Wind tax credit backers ramp up campaign to greet Congress

“Wind power makes clean energy, good jobs and better future. Don’t blow it,” some of the ads state, showing images of people working on wind projects. The ads, shown here, will run for a month.

The wind industry calls the production tax credit vital to financing new projects, and says that uncertainty about its future is what’s behind a number of recent layoffs by companies such as Vestas Wind Systems.

The industry will shed 37,000 jobs if the credit expires, according to a study by the consulting firm Navigant that was commissioned by the American Wind Energy Association (AWEA).

“Wind week” will involve labor, environmental and wind industry groups, the Sierra Club said.

“Every day that Congress delays action means more layoffs and job losses for American workers. The wind industry doesn’t just support clean energy that keeps our air free of pollution, it also feeds the families of 75,000 workers,” Sierra Club President Michael Brune said in a statement.

Elsewhere, AWEA is lobbying hard for the credit and plans to deliver Congress a petition from wind industry workers – including veterans in the sector – as soon as next week.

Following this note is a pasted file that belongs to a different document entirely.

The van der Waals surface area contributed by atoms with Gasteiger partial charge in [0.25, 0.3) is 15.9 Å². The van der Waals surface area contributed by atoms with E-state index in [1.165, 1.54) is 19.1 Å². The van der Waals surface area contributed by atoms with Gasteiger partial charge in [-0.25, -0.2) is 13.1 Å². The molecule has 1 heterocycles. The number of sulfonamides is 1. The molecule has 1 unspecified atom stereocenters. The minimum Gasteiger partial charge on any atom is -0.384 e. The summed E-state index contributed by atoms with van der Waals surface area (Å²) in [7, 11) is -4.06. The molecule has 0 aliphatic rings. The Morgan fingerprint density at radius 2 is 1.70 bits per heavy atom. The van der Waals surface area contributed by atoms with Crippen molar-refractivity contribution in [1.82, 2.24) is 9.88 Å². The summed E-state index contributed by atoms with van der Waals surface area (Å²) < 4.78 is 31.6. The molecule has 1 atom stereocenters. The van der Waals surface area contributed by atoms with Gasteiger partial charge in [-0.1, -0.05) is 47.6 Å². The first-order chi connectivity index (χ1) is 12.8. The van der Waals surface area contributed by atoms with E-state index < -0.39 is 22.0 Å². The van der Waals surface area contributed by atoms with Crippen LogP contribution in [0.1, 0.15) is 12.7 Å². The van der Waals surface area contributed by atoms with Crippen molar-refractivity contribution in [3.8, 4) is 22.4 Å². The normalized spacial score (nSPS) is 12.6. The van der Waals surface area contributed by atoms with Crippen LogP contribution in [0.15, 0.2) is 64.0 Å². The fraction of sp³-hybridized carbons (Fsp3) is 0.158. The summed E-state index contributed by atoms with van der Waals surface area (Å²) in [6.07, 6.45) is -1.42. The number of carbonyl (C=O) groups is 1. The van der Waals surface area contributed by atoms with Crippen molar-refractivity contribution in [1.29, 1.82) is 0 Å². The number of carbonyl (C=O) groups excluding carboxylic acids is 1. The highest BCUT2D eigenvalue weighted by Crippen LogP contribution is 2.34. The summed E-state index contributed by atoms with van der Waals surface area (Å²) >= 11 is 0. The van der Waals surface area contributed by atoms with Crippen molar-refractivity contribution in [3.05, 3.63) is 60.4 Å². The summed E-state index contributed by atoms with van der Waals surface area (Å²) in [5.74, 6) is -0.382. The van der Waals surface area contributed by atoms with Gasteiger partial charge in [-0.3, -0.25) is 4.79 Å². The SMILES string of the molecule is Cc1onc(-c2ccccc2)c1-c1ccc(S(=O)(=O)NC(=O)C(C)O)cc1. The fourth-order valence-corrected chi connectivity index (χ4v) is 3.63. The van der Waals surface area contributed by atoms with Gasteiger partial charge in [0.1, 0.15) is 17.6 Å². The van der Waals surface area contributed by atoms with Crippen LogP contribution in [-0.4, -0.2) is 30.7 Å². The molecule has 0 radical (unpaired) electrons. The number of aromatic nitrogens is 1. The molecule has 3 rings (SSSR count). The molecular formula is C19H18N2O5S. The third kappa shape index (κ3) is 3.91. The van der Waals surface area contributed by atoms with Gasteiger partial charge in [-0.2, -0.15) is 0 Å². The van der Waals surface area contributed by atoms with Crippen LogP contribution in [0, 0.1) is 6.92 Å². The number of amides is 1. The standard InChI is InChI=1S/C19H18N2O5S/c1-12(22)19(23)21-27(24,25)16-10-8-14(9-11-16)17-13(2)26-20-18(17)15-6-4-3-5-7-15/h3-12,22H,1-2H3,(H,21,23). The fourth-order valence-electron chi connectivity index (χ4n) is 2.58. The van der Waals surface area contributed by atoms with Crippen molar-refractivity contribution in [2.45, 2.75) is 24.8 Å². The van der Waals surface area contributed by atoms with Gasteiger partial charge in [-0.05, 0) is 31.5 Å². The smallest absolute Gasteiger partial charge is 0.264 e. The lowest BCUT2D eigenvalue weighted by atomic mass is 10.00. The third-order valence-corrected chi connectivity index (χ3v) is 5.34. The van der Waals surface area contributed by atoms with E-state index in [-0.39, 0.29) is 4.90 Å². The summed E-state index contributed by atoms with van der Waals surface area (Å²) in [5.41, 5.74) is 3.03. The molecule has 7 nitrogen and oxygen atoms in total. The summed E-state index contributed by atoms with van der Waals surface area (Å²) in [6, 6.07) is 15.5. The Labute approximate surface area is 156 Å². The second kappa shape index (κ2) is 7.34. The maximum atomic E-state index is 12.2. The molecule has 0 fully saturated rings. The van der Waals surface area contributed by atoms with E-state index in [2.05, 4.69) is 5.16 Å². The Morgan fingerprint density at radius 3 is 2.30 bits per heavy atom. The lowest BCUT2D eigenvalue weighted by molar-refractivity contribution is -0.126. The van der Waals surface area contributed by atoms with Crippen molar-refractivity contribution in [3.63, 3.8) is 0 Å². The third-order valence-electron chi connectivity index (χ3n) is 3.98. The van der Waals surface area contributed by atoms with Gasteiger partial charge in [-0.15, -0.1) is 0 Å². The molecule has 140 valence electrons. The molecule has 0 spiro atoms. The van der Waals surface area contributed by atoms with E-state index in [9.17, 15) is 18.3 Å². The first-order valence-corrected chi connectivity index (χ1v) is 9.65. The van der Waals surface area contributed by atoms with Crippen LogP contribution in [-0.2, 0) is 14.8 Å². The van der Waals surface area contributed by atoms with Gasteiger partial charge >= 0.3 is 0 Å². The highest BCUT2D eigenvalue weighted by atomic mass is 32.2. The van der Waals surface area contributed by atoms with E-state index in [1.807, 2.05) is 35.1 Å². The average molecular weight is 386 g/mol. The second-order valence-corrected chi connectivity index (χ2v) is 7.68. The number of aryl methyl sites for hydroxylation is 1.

The trade group’s fall symposium with industry officials in Arizona next week is also expected to feature strategizing over how to move the credit’s extension in the lame-duck session.

The 20-year-old credit has historically had bipartisan backing, but Republicans are increasingly criticizing green energy programs.

Critics of the credit are also boosting their efforts. The American Energy Alliance, a conservative group with fossil fuel industry backing, is circulating a new study on Capitol Hill that’s critical of the incentive.

It argues that the credit provides “training wheels” to an industry that doesn’t need them — especially at taxpayers’ expense.

The Senate Finance Committee in August approved a one-year extension of the credit, which carries an estimated cost of $12 billion over the next decade.

But the committee bill, which extends a series of expiring tax incentives, did not yet make it to the Senate floor. The House has not acted on the credit.